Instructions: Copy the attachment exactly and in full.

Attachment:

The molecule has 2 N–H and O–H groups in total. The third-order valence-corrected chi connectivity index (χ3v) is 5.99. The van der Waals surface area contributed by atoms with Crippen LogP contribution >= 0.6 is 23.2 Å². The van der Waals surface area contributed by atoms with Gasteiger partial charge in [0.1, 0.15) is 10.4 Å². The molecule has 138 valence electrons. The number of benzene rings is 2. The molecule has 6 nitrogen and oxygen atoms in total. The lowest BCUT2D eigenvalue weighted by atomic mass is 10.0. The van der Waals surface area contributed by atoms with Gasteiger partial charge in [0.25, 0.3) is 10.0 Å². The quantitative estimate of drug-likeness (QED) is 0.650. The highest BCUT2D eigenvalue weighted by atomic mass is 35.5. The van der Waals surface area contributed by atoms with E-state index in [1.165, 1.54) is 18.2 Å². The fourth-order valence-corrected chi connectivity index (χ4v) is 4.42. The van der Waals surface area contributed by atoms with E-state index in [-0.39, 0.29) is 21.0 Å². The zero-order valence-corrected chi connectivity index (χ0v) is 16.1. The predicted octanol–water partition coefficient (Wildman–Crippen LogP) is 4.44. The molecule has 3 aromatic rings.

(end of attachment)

The molecule has 2 N–H and O–H groups in total. The third-order valence-corrected chi connectivity index (χ3v) is 5.99. The van der Waals surface area contributed by atoms with Crippen LogP contribution >= 0.6 is 23.2 Å². The van der Waals surface area contributed by atoms with Gasteiger partial charge in [0.1, 0.15) is 10.4 Å². The molecule has 138 valence electrons. The number of benzene rings is 2. The molecule has 6 nitrogen and oxygen atoms in total. The lowest BCUT2D eigenvalue weighted by atomic mass is 10.0. The van der Waals surface area contributed by atoms with Gasteiger partial charge in [0.25, 0.3) is 10.0 Å². The quantitative estimate of drug-likeness (QED) is 0.650. The highest BCUT2D eigenvalue weighted by atomic mass is 35.5. The van der Waals surface area contributed by atoms with E-state index in [1.165, 1.54) is 18.2 Å². The fourth-order valence-corrected chi connectivity index (χ4v) is 4.42. The van der Waals surface area contributed by atoms with E-state index in [-0.39, 0.29) is 21.0 Å². The zero-order valence-corrected chi connectivity index (χ0v) is 16.1. The predicted octanol–water partition coefficient (Wildman–Crippen LogP) is 4.44. The molecule has 3 aromatic rings.